Sunday, February 5, 2017

Land of Immigrants

Bits of songs and broken drums
Are all he could recall
So he spoke to me
In a bastard tongue
Carried on the silence of the guns

"It's been a long long time
since they first came
And marched through our village
They taught us to forget our past
And live the future in their image"

They said
'You should learn to speak a little bit of English
Maybe practise birth control
Keep away from controversial politics
So to save my third world soul

They said
'You should learn to speak a little bit of English
Don't be scared of a suit and tie.
Learn to walk in the dreams of the foreigner
-- I am a Third World Child

Johnny Clegg and Savuka’s Third World Child

Under low swirling gray clouds and rocked by the choppy North Atlantic Ocean, John Winthrop preached one of the most resonant sermons in American history from the deck of the frigate Arabella.  In A Model of Christian Charity, Winthrop challenged his auditors to become a "Citty on a hill', a beacon of Christianity to inspire the world.  The puritan errand into the wilderness should have provoked tens of thousands to follow the saints and create a New Jerusalem in the New World.  Unfortunately, the puritan dream ran aground on Gallows Hill in Salem in 1692.  Nonetheless, hundreds of thousands followed in their wake; not to seek a New Jerusalem but to seek freedom and economic opportunity.
When Louis XIV revoked the Edict of Nantes in 1685, over 100,000 Huguenots left France for the New York colony.  Seventy-five percent of the immigrants in the 17th Century were indentured servants from England, but after mid-century their numbers dwarfed in comparison to the inundation of Blacks from Africa, of whom over 900,000 were brutally transported to America between 1619 and 1808.  Irish immigration continued to rise steadily from the 1790's through the Civil War to peak in the 1840's during the Irish potato blight.  Chinese immigrants built the Central Pacific east from Sacramento in the post-bellum period, but Chinese immigration was cut off for a time by the Chinese Exclusion Act of 1894.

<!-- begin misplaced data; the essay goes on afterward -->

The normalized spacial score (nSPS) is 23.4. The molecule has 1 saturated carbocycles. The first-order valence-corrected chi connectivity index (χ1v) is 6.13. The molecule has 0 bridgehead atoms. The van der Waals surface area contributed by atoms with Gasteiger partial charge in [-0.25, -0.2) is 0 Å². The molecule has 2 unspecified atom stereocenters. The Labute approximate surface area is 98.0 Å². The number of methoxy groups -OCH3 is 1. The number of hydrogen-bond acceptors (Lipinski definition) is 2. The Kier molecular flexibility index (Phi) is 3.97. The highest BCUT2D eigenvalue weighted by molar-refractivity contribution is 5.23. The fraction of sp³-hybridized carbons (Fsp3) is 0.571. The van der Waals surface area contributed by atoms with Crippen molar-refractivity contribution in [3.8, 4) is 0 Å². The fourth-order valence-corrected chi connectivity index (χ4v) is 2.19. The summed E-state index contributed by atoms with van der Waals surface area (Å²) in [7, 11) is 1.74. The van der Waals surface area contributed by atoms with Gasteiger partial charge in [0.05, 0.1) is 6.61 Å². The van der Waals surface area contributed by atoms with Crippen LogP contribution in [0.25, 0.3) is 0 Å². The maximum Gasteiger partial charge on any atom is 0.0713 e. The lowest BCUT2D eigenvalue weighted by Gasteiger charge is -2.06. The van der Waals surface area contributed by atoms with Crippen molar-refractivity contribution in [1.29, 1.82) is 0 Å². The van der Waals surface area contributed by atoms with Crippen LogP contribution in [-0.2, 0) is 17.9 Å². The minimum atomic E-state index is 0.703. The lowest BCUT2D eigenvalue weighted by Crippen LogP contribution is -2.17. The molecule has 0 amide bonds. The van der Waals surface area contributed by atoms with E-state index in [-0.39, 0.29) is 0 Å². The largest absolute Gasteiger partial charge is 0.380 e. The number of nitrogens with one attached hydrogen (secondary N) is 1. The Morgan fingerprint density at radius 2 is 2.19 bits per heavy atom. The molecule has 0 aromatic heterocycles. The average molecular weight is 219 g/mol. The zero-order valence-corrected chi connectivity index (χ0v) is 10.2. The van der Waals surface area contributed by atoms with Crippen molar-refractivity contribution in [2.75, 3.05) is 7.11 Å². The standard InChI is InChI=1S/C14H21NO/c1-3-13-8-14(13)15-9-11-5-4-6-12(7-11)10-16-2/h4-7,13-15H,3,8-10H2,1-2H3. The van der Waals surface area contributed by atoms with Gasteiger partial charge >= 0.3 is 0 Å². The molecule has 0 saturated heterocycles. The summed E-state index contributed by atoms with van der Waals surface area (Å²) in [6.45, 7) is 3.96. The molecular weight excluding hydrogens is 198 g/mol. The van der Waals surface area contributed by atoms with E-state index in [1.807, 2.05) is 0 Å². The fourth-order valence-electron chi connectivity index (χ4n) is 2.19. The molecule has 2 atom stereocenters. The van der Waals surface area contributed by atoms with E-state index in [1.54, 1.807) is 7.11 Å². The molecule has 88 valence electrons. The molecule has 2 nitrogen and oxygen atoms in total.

From 1885 to 1910, 27 million people immigrated to the United States through the portal of Ellis Island.  These future Americans would challenge the capacity of the eastern cities and the patience of white Anglo-Saxon protestant culture, but America would respond to the challenge and emerge a better and more diverse culture.  Today, America is being tested again by a massive influx of immigrants from the south and the fearful specter of possibly dangerous visitors from the Muslim world, the Muslim fundamentalists (it should be noted that not all Arabs and Persians are Muslims), not only alien, but home grown too.  Should the U.S. close its borders and retreat into isolationism or recognize the inevitability of living in a globalized world?
America is a land built of immigrants, and American citizens are a modern breed of countless races and cultures.  An interview with Professor Newton Crawford from Columbia University in Rolla, Missouri revealed his ancestors hailed from Ireland and Scotland, though Crawfords have owned hundred of acres in south central Missouri for over a hundred years.  The writer of this document, for another example, traced her ancestry to five different cultures:  Bohemia, Germany, England, Scotland and Cherokee Native American.
Consider the current flux of immigration in America.  Why the yearning to live in the United States?  What do they want?  Should immigrants be expected to assimilate, such as learning English, as did those before them?  What policies should the U.S. government create, if any, regarding illegal aliens currently living within the border?  For how long should the U.S. remain a nation of immigrants?  Should the U.S. continue to open its arms to those seeking the same freedoms its fore fathers sought?  Or, is it simply that post 9/11 Americans are finding themselves more racist than ever before?
There are no clear cut answers to this complex issue.  This nation, a democracy that requires a singular respect of law, also has a Constitution that currently grants rights to all people living in the United StatesIs this to be followed to the letter or should caveats be initiated to protect the American Dream?